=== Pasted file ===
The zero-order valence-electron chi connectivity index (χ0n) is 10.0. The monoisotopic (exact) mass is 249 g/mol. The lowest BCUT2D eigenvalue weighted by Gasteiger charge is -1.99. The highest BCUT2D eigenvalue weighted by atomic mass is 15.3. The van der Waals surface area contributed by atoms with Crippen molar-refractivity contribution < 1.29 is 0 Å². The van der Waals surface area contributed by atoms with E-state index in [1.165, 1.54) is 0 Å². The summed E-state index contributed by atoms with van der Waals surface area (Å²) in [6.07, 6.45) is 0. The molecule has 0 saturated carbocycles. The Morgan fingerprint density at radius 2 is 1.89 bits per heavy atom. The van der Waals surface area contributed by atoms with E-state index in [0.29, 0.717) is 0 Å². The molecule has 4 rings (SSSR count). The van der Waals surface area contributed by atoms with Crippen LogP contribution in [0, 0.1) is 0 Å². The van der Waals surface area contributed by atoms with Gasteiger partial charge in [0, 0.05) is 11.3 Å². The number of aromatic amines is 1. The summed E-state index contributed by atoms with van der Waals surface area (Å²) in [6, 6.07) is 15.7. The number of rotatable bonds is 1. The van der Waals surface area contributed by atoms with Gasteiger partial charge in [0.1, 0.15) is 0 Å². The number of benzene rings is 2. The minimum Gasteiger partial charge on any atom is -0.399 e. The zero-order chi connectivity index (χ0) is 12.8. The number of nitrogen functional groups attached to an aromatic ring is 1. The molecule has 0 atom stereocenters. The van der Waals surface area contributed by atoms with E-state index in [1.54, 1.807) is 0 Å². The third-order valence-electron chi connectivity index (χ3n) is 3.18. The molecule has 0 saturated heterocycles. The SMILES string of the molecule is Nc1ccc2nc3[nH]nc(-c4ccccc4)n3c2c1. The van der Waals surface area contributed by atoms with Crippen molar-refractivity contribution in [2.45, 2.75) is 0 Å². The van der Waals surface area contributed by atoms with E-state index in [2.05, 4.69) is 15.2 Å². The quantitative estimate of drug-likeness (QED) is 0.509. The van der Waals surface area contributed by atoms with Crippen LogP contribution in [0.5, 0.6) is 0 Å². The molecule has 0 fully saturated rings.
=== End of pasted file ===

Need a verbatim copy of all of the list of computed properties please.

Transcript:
The zero-order valence-electron chi connectivity index (χ0n) is 10.0. The monoisotopic (exact) mass is 249 g/mol. The lowest BCUT2D eigenvalue weighted by Gasteiger charge is -1.99. The highest BCUT2D eigenvalue weighted by atomic mass is 15.3. The van der Waals surface area contributed by atoms with Crippen molar-refractivity contribution < 1.29 is 0 Å². The van der Waals surface area contributed by atoms with E-state index in [1.165, 1.54) is 0 Å². The summed E-state index contributed by atoms with van der Waals surface area (Å²) in [6.07, 6.45) is 0. The molecule has 0 saturated carbocycles. The Morgan fingerprint density at radius 2 is 1.89 bits per heavy atom. The van der Waals surface area contributed by atoms with E-state index in [0.29, 0.717) is 0 Å². The molecule has 4 rings (SSSR count). The van der Waals surface area contributed by atoms with Crippen LogP contribution in [0, 0.1) is 0 Å². The van der Waals surface area contributed by atoms with Gasteiger partial charge in [0, 0.05) is 11.3 Å². The number of aromatic amines is 1. The summed E-state index contributed by atoms with van der Waals surface area (Å²) in [6, 6.07) is 15.7. The number of rotatable bonds is 1. The van der Waals surface area contributed by atoms with Gasteiger partial charge in [0.1, 0.15) is 0 Å². The number of benzene rings is 2. The minimum Gasteiger partial charge on any atom is -0.399 e. The zero-order chi connectivity index (χ0) is 12.8. The number of nitrogen functional groups attached to an aromatic ring is 1. The molecule has 0 atom stereocenters. The van der Waals surface area contributed by atoms with E-state index in [1.54, 1.807) is 0 Å². The third-order valence-electron chi connectivity index (χ3n) is 3.18. The molecule has 0 saturated heterocycles. The SMILES string of the molecule is Nc1ccc2nc3[nH]nc(-c4ccccc4)n3c2c1. The van der Waals surface area contributed by atoms with Crippen molar-refractivity contribution in [2.45, 2.75) is 0 Å². The van der Waals surface area contributed by atoms with E-state index in [2.05, 4.69) is 15.2 Å². The quantitative estimate of drug-likeness (QED) is 0.509. The van der Waals surface area contributed by atoms with Crippen LogP contribution in [0.5, 0.6) is 0 Å². The molecule has 0 fully saturated rings.